by said William D. Barbour to Elizabeth
Dorler (now Elizabeth Farnsworth) by an in
strument in writing dated July sixth, one
thousand eight hundred and ninety-three,
and filed for record and recorded In the office
of said Register of Deeds on July eleventh,
one thousand eight hundred and ninety-three.
In Book "42" of Assignments, on Pages 188
and 189, upon which mortgage there is now
due and payable and claimed to be due and
payable the sum of one thousand three hun
dred seventy-six dollars and twenty-seven
Now, therefore, notice Is hereby given that
by virtue of the power of sale in the said
mortgage contained and the statute in such
case made and provided, the said mortgage
will be foreclosed by a sale of the premises
herein described, to be made by the Sheriff
of Ramsey County, Minnesota, at the Cedar
street entrance to the Ramsey County Court
house, in the City of St. Paul, Ramsey Coun
ty, Minnesota, on Tuesday, the first day of
December, 1896, at 10 o'clock in the fore
noon, to satisfy the amount which will then
be due upon said mortgage, the costs and dis
bursements of sale and seventy-five dollars
attorneys' fees, stipulated to be paid In case
of a foreclosure of said mortgage.
The premises described in said mortgage
and so to be sold are all that tract or parcel
of land lying and being in the County of
Ramsey and State of Minnesota, described as
follows, to wit: Lots numbered thirteen (13)
and fourteen (14). In block numbered one (1)
of Watson's Addition to Saint Paul, accord
ing to the recorded plat thereof on file in
the office of the Register of Deeds, in and
for said Ramsey County, Minnesota.
Dated St. Paul, Minnesota, October 17 1898
(Formerly Elizabeth Dorler.)
.. , „ „ Assignee of Mortgage.
Stringer & Seymour, 8
Attorneys for Assignee.
St. Paul, Minnesota.
Oct, 19-26. Nov. 2-9-16-23-30.
CO ,™S£ CT WORK-SEWER ON CHARLES
Office of the Commissioner of Public Works
City of St. Paul. Minn., Oct 12 Ic96'
Sealed bids will be received by the Commis
sioner of Public Works in and for the corpora
tion of the city of St. Paul, Minnesota, at his
office in said city, until 2 p. m. on the 2'd
day of October, A. D. 1896, for the construc
tion of a sewer on Charles street, from Arun
del street to Mackubin street, in said city
according to plans and specifications on file
In the office of said Commissioner.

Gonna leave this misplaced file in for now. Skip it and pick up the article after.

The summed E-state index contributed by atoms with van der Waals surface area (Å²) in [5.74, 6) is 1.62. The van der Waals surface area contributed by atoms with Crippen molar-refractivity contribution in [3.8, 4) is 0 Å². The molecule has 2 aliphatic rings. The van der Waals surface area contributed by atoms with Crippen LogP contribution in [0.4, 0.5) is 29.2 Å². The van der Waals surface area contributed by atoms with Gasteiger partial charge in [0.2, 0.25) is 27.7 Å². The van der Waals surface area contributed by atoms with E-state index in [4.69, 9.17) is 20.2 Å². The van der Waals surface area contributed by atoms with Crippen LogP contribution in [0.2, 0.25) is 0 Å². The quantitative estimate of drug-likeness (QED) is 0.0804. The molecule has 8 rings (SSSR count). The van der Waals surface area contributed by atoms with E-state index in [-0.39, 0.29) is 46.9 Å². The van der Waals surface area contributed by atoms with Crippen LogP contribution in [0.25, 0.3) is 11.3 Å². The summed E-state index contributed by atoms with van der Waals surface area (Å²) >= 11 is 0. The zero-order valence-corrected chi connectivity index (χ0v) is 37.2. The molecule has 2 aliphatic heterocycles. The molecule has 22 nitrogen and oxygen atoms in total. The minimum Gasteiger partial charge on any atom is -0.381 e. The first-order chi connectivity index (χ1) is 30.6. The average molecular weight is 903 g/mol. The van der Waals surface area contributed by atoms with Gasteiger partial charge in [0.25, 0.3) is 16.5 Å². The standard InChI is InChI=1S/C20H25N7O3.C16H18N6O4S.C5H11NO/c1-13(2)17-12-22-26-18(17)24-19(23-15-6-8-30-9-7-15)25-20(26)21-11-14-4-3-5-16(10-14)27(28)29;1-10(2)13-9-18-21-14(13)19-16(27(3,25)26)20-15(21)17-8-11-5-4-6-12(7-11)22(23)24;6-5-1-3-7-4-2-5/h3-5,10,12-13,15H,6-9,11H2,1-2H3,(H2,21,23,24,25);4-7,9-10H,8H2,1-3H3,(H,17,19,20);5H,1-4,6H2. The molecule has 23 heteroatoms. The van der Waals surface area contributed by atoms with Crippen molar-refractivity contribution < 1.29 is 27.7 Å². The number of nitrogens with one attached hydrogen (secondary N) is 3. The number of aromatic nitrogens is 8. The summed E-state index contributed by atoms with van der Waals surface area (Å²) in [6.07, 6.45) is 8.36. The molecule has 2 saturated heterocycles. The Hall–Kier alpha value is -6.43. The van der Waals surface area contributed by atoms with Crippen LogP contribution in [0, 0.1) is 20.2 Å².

A bond with at least two (2) sureties In a
sum of at least twenty (iO) per cent, or a
certified check on a bank of St. Paul in a
sum of at least ten (10) per cent of the gross
amount bid must accompany each bid. Said
check shall be made payable to the Clerk of
The said Commissioner reserves the right
to reject any and all bids.
JOHN C. MUELLER,
Clwk Commissioner of Public Works.
LUt of Unclaimed Letters Remain,
in* In the Pmtofflee, St. Paul,
Oct. 10, 181><J.
Free delivery of letters by carriers at the
residence of owners may be secured by ob
serving the following rules:
First— Direct plainly to the street and num
ber of the house.
Second— Head letters with the writer's full
address, Including street and number, and
direct answers to be directed accordingly.
Third — Letters to strangers or transient
visitors in the city whose special address
may be unknown should be marked in the
left-hand corner "Transient." This will pre
vent their being delivered to persons of the
same or similar names.
Fourth — Place the postage stamp on the
upper right-hand corner, and leave space be
tween the stamp and directions for post
marking without defacing the writing.
Persons calling for letters in this list will
please say they are advertised, otherwise
they will not receive them.
H. A. CASTLE. Postmaster.
Aberdeen The Armbuster^Miss Laura
Aldrich F H Armstrong Mrs J
Anderson Miss Maria Austin Miss Mable
Bacon Mrs G F Blanchard Chaa E '
Bacon James W Bohannan Miss Elva
Bailey J Boland Miss Nellie
Baker Mrs J Bonner Miss Mattle
Baker Mrs J M Boothe Ed
Bartello Giovanni Bouchier Mary
Barnum C P Boyd Mrs A A
Barry Miss Maggie Boroker Mrs Charlea
Beal Mr I
Behr Hubert Bradley C E
Bell D R Buchner Alex
Benson Miss Josle liuell Mrs Hattle
Bergman Gus Milliard Ralph
Bernln Mima Buler Miss Mollie
Berthiauna Madame T Eurnham Z F
Bird Mrs S L Burns James 506 Jack-
Blackshire I S son st
Campbell Charles A Chandler Herbert
Campbell Miss Lizzie Cofflin Geo
Cannell Mr 92 East 10 Cole M L
Carey W D Coombs L B
Champagne Albert ax i larenca W
Chartler Mrs P S Crafton F E
Churcn Mrs Fred C Crutcher Ada
Clausan Mrs C Cunningham Miss
Clay Mr Burlington Kate
Heights Cushlng Mrs H W
Dell Lottie Davis Charles
Delude .uitxim Davis Rev Geo Win
Dindorff Frank Davis Mr and Mrs H
Dabold Prod Co C
Dalmond Miss Kit Davidson W P
Dalquin Miss Clem Davidson H G
Dantz W F
Eckman L Elliott James B
Edward Fred Evans Miss Martha J
Eibanch Mrs Mary
Fabrlck L D Foyes James 2 "
Faerlone J J Frank The Misses
Fields Racheil Frank H 2
Fitch Dr Frank Harry
Fitch & Co Freedy R B
Fleming J B Friburg Frank
Ford Mrs Helen Frink Mrs Alice
Fowler Mr St Paul Frisk Mrs Tildle
Provision Co Furst Michael